The inherited disorders of γ-amino butyric acid (GABA) metabolism require an increased index of clinical suspicion. The known genetic disorders are GABA-transaminase deficiency, succinic semialdehyde dehydrogenase (SSADH) deficiency and homocarnosinosis. A recent link has also been made between impaired GABA synthesis and nonsyndromic cleft lip, with or without cleft palate. SSADH deficiency is the most commonly occurring of the inherited disorders of neurotransmitters. The disorder has a nonspecific phenotype with myriad neurological and psychiatric manifestations, and usually has a nonprogressive temporal course. Diagnosis is made by the detection of γ-hydroxybutyrate excretion on urine organic acid testing. The most consistent magnetic resonance imaging abnormality is an increased signal in the globus pallidus. Magnetic resonance spectroscopy has demonstrated the first example of increased endogenous GABA in human brain parenchyma in this disorder. GABA-transaminase deficiency and homocarnosinosis appear to be very rare, but require cerebrospinal fluid for detection, thus allowing for the possibility that these entities, as in the other inherited neurotransmitter disorders, are under-recognized.
γ-amino butyric acid; γ-hydroxybutyrate; homocarnosine; seizures; succinic semialdehyde dehydrogenase; vigabatrin
In Alzheimer's disease, the key pathological culprit is the amyloid-β protein, which is generated through β- and γ-secretase cleavage of the amyloid-β precursor protein (APP). Both the secretases and amyloid-β precursor protein are transmembrane proteins that are sorted via the trans-Golgi network and the endosome through multiple membranous compartments of the cell. The coat complex clathrin controls the sorting from the cell surface and the trans-Golgi network to the endosome. Instead, the retromer controls the reverse transport from the endosome to the trans-Golgi network. The retromer contains two subprotein complexes: the cargo-selective subcomplex consisting of VPS35, VPS29 and VPS26 and the membrane deformation subcomplex consisting of Vps5p, Vps17p, SNX 1/2 and possibly SNX 5/6 or SNX 32 in mammals. Cargo molecules of the retromer include the VPS10 receptor proteins SORL1, SORT1, SORCS1, SORCS2 and SORCS3. There is increasing evidence through cell biology and animal and genetic studies that components of the retromer and the VPS10d receptor family play a role in the etiology of Alzheimer's disease. This article reviews and summarizes this current evidence.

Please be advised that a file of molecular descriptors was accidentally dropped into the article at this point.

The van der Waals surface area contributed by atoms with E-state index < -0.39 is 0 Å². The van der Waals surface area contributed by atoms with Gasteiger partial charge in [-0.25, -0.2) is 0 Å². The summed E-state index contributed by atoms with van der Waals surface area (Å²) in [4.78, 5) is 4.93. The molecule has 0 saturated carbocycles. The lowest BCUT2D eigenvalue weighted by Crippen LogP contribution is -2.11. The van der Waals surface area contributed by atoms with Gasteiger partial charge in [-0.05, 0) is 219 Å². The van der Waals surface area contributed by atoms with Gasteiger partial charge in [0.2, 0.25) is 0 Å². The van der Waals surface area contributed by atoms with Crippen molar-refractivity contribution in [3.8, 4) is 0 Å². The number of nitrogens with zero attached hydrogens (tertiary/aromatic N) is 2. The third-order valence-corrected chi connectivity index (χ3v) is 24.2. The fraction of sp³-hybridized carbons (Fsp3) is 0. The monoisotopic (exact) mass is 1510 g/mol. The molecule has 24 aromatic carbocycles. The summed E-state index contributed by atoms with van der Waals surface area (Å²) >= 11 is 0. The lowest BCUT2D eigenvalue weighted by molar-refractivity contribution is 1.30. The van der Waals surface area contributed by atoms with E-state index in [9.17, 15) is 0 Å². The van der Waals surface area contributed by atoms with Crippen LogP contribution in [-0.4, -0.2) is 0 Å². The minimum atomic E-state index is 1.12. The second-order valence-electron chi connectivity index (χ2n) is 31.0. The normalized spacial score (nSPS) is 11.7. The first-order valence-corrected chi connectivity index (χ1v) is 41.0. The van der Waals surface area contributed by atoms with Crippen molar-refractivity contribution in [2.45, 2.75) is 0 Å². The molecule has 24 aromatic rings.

Alzheimer's disease; amyloid; APP processing; intracellular trafficking; retromer; VPS10d receptors
Stem cell therapy for adult stroke has reached limited clinical trials. Here, we provide translational research guidance on stem cell therapy for neonatal hypoxic-ischemic brain injury requiring a careful consideration of clinically relevant animal models, feasible stem cell sources, and validated safety and efficacy endpoint assays, as well as a general understanding of modes of action of this cellular therapy. To this end, we refer to existing translational guidelines, in particular the recommendations outlined in the consortium of academicians, industry partners and regulators called Stem cell Therapeutics as an Emerging Paradigm for Stroke or STEPS. Although the STEPS guidelines are directed at enhancing the successful outcome of cell therapy in adult stroke, we highlight overlapping pathologies between adult stroke and neonatal hypoxic-ischemic brain injury. We are, however, cognizant that the neonatal hypoxic-ischemic brain injury displays disease symptoms distinct from adult stroke in need of an innovative translational approach that facilitates the entry of cell therapy in the clinic. Finally, insights into combination therapy are provided with the vision that stem cell therapy may benefit from available treatments, such as hypothermia, already being tested in children diagnosed with hypoxic-ischemic brain injury.
cerebral palsy; stem cells; hypothermia; neurorestoration; translational; consortium; combination therapy
Dynamic changes in neuroinflammation and glutamate NMDA receptors (NMDAR) have been noted in traumatic and ischemic brain injury.
Here we investigate the time course and regional distribution of these changes and their relationship with atrophy in a rat model of penetrating brain injury.
Materials & methods
Quantitative autoradiography, with the neuroinflammation marker [3H]PK11195 and the NMDAR antagonist [125I]iodoMK801, was performed on brains of animals subjected to a unilateral wireknife injury at the level of striatum and killed 3 – 60 days later. Regional atrophy was measured by morphometry.